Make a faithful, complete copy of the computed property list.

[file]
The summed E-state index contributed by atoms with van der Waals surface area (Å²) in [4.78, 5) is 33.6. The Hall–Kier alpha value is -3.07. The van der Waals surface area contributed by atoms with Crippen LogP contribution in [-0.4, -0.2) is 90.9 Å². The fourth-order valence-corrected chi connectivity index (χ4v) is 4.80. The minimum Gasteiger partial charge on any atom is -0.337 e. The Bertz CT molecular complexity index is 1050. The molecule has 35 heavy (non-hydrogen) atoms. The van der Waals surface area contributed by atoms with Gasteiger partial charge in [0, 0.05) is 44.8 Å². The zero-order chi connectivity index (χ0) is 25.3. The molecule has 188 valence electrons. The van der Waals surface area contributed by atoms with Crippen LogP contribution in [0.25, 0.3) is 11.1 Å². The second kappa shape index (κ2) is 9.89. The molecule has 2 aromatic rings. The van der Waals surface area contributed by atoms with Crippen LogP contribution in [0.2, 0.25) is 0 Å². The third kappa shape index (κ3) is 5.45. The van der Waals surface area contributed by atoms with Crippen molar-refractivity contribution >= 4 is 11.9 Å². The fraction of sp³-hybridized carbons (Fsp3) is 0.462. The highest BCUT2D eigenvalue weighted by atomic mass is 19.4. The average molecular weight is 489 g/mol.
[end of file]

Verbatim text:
The summed E-state index contributed by atoms with van der Waals surface area (Å²) in [4.78, 5) is 33.6. The Hall–Kier alpha value is -3.07. The van der Waals surface area contributed by atoms with Crippen LogP contribution in [-0.4, -0.2) is 90.9 Å². The fourth-order valence-corrected chi connectivity index (χ4v) is 4.80. The minimum Gasteiger partial charge on any atom is -0.337 e. The Bertz CT molecular complexity index is 1050. The molecule has 35 heavy (non-hydrogen) atoms. The van der Waals surface area contributed by atoms with Gasteiger partial charge in [0, 0.05) is 44.8 Å². The zero-order chi connectivity index (χ0) is 25.3. The molecule has 188 valence electrons. The van der Waals surface area contributed by atoms with Crippen LogP contribution in [0.25, 0.3) is 11.1 Å². The second kappa shape index (κ2) is 9.89. The molecule has 2 aromatic rings. The van der Waals surface area contributed by atoms with Crippen LogP contribution in [0.2, 0.25) is 0 Å². The third kappa shape index (κ3) is 5.45. The van der Waals surface area contributed by atoms with Crippen molar-refractivity contribution >= 4 is 11.9 Å². The fraction of sp³-hybridized carbons (Fsp3) is 0.462. The highest BCUT2D eigenvalue weighted by atomic mass is 19.4. The average molecular weight is 489 g/mol.